The number of patients taking antidepressants in the Sunderland Clinical Commissioning Group (CCG) area has fallen by more than 1,000, following the introduction of new deprescribing guidelines and increased efforts to ‘normalise’ deprescribing, figures shared with The Pharmaceutical Journal have shown.
Consequently, Sunderland has moved from having the fifth highest antidepressant prescribing rate in England to having the eighth highest.
Published by Sunderland CCG in June 2021, the guidelines were based on advice published by the Royal College of Psychiatrists, the Maudsley Hospital in London, and the New South Wales Therapeutic Advisory Group and developed to advise prescribers on how to identify, contact, engage and manage patients in reviewing and deprescribing antidepressants.
The guidelines state that a more gradual reduction plan may be more appropriate for patients prescribed high doses for longer periods, and that certain antidepressants with a higher risk of withdrawal symptoms require a more cautious reduction.
They also include prompts for referral to social prescribers and low mood plans, as well as other ongoing management approaches to support patients after they have stopped taking their antidepressants.
The guidelines highlight the warning signs and symptoms that may indicate a need to pause or stop the tapering process and include a section on deprescribing in learning disability and autism, in recognition of the additional challenges associated with this patient group.
According to Ewan Maule, head of medicines optimisation at Sunderland CCG, which published the guidance, the area achieved a 3.2% reduction in the number of patients prescribed antidepressants during the financial year 2021/2022, from 32,463 to 31,445.
“Given the context of the past 12–24 months and the impact the [COVID-19] pandemic has had both on the mental health of the population but also increased demand for non-pharmacological alternatives (counselling, cognitive behavioural therapy, etc.) and specialist mental health services, this is no small feat,” he said.
“Deprescribing antidepressants is a challenging process for both patients and prescribers and so we do not expect or indeed want a dramatic or sudden reduction in prescribing volume — we are very keen that this is done through shared decision making in conjunctions with patients and as part of an overall treatment plan.”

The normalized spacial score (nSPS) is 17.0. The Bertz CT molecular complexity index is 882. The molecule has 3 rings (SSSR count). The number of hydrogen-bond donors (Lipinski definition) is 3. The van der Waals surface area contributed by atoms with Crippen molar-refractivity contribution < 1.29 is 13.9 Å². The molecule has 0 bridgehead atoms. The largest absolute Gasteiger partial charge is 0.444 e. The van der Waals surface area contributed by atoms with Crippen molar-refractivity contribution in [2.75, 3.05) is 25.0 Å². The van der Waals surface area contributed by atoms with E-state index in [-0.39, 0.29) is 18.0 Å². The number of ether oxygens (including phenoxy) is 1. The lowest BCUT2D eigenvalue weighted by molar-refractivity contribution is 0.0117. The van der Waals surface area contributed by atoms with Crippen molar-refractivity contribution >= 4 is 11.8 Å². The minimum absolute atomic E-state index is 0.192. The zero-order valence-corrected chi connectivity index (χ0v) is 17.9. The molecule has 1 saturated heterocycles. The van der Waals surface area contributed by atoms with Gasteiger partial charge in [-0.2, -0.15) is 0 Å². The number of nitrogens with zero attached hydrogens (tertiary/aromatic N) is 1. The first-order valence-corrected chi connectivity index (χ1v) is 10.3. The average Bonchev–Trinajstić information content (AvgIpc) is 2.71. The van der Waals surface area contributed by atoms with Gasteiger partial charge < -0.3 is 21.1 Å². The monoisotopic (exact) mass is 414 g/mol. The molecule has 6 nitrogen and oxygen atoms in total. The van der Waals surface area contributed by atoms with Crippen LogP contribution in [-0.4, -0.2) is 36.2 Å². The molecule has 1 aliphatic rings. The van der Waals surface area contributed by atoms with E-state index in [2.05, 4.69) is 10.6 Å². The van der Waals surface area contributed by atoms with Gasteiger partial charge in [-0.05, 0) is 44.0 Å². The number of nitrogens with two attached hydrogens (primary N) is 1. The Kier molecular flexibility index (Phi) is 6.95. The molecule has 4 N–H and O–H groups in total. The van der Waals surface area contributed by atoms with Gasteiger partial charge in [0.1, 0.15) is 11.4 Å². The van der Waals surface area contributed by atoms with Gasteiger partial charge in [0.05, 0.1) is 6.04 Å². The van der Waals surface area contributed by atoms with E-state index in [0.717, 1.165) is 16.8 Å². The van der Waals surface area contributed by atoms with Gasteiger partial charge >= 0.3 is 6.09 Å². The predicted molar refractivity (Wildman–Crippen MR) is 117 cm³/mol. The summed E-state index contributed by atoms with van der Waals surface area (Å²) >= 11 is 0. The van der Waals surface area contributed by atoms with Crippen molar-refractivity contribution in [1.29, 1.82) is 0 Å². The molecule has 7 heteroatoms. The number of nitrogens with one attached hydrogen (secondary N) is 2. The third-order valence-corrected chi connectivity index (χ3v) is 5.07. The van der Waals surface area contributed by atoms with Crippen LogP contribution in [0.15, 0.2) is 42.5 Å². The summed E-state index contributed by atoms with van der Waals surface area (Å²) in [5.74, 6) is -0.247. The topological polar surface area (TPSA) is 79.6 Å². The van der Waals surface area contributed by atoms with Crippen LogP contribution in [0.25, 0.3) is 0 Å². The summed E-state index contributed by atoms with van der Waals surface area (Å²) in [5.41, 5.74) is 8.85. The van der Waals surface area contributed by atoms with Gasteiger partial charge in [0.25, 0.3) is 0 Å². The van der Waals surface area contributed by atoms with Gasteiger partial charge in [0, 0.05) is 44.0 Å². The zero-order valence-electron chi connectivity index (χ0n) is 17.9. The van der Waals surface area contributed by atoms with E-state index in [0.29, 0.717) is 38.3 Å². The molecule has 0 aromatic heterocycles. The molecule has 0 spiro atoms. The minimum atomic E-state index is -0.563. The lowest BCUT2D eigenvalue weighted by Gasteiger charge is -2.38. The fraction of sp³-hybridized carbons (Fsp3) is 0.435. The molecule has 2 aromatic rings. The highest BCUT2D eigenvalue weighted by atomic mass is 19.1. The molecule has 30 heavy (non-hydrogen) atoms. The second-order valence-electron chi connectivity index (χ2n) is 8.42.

However, Maule also highlighted that the deprescribing guidance was “just one piece of the puzzle” and that there was a city-wide primary care network (PCN) pharmacy team of almost 60 staff across six PCNs who lead on structured medication reviews and deprescribing.
“They have been clinically prioritising patients according to need and risk and as a result the reduction we have seen in antidepressant prescribing is mirrored in other classes (opioids, gabapentinoids etc.),” he continued.
“Added to this, we have added a measure into the local GP quality scheme to ensure that patients prescribed antidepressants have a low mood plan and have the ongoing severity of their depression assessed using the PHQ9 tool.”
Vicky Mills, a clinical pharmacist at Sunderland North PCN, said the Sunderland CCG provided “comprehensive” guidelines on how to deprescribe antidepressants and key points to watch out for during the medication review.
“As part of the structured medication review (SMR) we look at the patient holistically and review all aspects of their condition, lifestyle and behaviour,” she explained. “This allows us to make an informed decision and review their medicines effectively and safely.”
Mills said that the “rationale to deprescribe” was determined using the information gathered during the SMR and from the CCG guidelines, and was a shared decision between the clinician and patient.
“It was surprising how many patients were happy to discuss their antidepressants and trial a reduction …many patients were started on selective serotonin reuptake inhibitors (SSRIs) after a tragic event in their personal lives but again never reviewed. Over time, patients often recover from these events; however, remain on the SSRI.”
Maule said that the CCG was now ensuring that each new or reviewed guideline that came through the area prescribing committee had a deprescribing section.
“We think it’s an important psychological shift for prescribers to move from the expectation that something is continued unless there is a reason to stop, to one where it is only continued if it is of value,” he said.
“It also gives both GPs and primary care pharmacists the permission from the specialist authors to deprescribe in a defined and safe way, and without having to refer back into secondary care … thereby avoiding unnecessary appointments and referrals.”